“The God of Good Things” by Snata Bose

The rain cut me a river wide enough to savour my numbered gardens— each with their own cloud. And in each I bred a different flower— a single rose: blood red and bleeding passion meant for no one, it’s wrathful petals soaked in its own red; an orchid: for my altar and the long aisle I was never meant to walk or be waited for; and finally, the Tulips and peonies for the porcelain vases I had saved for years. You see, I’ve always known of a God in good things: Arete, Indalo or even Selene with her moon chariot across Nirvana. I knew of a God when I first laid my ears to Blower’s daughter by Damien Rice. I was alone in my room with the drapes closed. I knew then that God was there in that moment, and she had her eyes on me. My first encounter with God was on a grey Monday morning I was made to spend in an underground parking lot with ‘Delicate’ playing lazily on the music player. Outside, the leaden skies promised rain but I couldn’t see a drop of it. I was driven and insane, and so my raw faith wasn’t disrupted with God’s unwelcome presence. I dwelled on it for days, until I finally forgave my ordeal. Over time, the altar I was saving for my orchids had faded; the candle no longer burned, no one sang a hymn but I could still taste God on the tip of my tongue. Sweet, sometimes sour with redemption. It was almost as if, I could taste her faith in me when my faith in her became what I would call a contradiction. Someone had once promised me that my ardour would one day be served well.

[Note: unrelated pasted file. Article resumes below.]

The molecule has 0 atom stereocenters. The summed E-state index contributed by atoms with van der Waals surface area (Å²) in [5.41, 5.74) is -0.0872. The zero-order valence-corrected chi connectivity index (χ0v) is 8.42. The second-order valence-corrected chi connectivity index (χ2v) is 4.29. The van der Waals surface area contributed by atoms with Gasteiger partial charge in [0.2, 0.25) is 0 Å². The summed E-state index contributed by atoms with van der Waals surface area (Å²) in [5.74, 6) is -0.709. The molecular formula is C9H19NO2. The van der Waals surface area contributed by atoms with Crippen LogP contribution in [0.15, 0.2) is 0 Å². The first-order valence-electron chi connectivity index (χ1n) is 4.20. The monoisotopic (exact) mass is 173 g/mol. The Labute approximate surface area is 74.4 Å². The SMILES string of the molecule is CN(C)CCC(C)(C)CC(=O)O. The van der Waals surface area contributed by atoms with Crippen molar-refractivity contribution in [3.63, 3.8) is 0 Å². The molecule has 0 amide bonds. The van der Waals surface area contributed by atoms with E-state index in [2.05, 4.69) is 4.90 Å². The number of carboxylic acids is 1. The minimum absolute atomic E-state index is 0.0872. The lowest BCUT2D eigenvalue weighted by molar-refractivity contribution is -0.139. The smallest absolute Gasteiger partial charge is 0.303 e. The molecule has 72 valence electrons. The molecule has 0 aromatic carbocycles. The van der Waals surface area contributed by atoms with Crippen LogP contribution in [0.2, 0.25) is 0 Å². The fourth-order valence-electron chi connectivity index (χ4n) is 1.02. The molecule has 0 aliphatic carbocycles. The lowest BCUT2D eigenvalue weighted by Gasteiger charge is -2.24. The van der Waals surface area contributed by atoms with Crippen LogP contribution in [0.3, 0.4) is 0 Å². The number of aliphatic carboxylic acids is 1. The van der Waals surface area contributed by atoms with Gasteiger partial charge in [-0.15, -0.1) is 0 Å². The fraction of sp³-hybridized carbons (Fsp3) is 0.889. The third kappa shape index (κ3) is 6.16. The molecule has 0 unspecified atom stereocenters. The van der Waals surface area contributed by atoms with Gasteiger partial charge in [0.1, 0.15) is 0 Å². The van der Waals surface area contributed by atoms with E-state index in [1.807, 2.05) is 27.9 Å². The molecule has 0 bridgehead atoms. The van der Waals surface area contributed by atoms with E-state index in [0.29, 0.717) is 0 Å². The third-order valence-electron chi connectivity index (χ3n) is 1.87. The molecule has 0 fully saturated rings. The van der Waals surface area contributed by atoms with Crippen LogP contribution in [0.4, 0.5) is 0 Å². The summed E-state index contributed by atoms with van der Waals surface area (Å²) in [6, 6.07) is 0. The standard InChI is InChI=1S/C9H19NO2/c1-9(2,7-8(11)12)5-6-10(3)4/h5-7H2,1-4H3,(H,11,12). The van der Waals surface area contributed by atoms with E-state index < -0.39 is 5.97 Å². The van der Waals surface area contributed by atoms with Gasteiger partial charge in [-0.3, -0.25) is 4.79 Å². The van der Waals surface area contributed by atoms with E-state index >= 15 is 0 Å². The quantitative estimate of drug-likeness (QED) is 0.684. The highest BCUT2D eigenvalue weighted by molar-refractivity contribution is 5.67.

And so it is, just like you said it would be, life goes easy on me, most of the time.

 

A solemn tribute to Damien Rice, and the restoration to the faith I was looking for for the longest time.

 


Snata Bose is an aspiring writer from Dhaka, Bangladesh. The idea of surrealism that she learned from the great Salvador Dali happens to be the very blatant theme of all her work. Her first published work entitled ‘Funeral’ was encouraged by a Dhaka-based literary magazine Monsoonletters and she was also seen amongst one of the first issues of the Young Observer. Snata is currently doing her A levels besides working on other things as well as poetry that she is hopeful about sharing with the world someday soon. Her belief traverses along a soulful perception that everyone is an artist in their own solitary manner and that the artist within her was born to paint not with colours but with words.

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